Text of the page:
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Zeta Tau Alpha



The basic design was suggested by Mebane Smith (brother of Frances Yancey Smith) and selected by Founders Maud Jones Horner, Frances Yancey Smith, and Mary Campbell Jones Batte. The badge has remained unchanged except for a few variations in detail. It is a small, black enameled shield superimposed upon a gold shield, bearing a five-pointed crown with the letters “ZTA” arranged around it and the word “Themis.”

The badge is worn over the heart, and no badge is to be placed above or attached to it. No one but initiated members shall wear the badge of ZTA.

New Member Pin

Since 1912, women awaiting initiation have worn the turquoise and silver carpenter’s square, one of the most unusual and distinctive pledge pins in the fraternity world. The square first appeared as the pledge pin at the 1910 Convention. The voting delegation accepted the square made in gold and faced with turquoise blue enamel. Prior to this time, no designs were used consistently.

Today, it is still the honor and privilege of each ZTA pledge to wear the turquoise and silver carpenter’s square, as she begins her lifetime association.

Coat of Arms

This may be used, by members only, in any manner which is dignified and tasteful. Many attractive Coat of Arms plaques have been designed to hang in the chapter house or in a member’s home. The ritualistic meaning of the coat of arms is reserved for those who are initiated into the Fraternity.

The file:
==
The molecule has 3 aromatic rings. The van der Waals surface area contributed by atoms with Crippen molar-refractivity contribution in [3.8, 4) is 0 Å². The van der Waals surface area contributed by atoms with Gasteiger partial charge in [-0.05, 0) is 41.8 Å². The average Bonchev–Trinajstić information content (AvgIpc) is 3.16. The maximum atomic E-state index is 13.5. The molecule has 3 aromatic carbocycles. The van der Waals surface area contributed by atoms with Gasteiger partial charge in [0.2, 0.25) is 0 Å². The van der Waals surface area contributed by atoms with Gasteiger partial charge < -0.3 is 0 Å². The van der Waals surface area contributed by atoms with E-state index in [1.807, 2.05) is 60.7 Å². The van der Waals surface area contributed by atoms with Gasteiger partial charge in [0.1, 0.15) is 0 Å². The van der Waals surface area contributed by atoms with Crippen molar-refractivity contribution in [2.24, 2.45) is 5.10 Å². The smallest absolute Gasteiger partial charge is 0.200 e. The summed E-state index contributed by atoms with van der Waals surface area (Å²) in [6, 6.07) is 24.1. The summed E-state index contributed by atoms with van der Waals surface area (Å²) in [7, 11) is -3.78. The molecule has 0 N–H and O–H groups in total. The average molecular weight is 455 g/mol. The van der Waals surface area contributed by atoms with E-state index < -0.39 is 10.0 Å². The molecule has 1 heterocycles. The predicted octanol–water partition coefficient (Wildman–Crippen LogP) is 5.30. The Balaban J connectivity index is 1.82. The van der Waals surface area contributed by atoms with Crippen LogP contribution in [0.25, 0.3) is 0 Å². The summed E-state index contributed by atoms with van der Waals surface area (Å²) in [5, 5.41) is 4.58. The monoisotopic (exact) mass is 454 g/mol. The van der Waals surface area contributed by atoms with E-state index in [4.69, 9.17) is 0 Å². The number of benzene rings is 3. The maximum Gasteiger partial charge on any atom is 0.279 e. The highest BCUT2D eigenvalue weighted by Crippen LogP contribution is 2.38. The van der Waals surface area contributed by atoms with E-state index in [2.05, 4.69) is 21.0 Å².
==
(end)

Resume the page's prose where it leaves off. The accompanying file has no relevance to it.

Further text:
In the late 1800s, an admirer of one of ZTA’s Founders sent a gift of strawberries. The scrumptious present prompted the group of nine friends to host their first purely social gathering and to become officially recognized as a campus organization.


The banner of the Fraternity is rectangular and made of turquoise and gray satin. It bears the letter “A,” the word “Themis” in Greek, and a burning torch. The meaning of the banner is secret, but it may be hung in a place that is visible to anyone entering a chapter house, suite, or any appropriate setting.

Patron Goddess

Themis, the goddess of divine justice and law embodies the virtue of equality shared by all ZTAs. The national quarterly ZTA magazine, Themis, is a well-balanced publication that showcases pictures and news of ZTA collegiate and alumnae chapters, as well as individual achievement.


he official flower of Zeta Tau Alpha is the white violet and was chosen by one of our founding members, Ruby Leigh Orgain. The meaning behind the white violet is explained in our initiation service.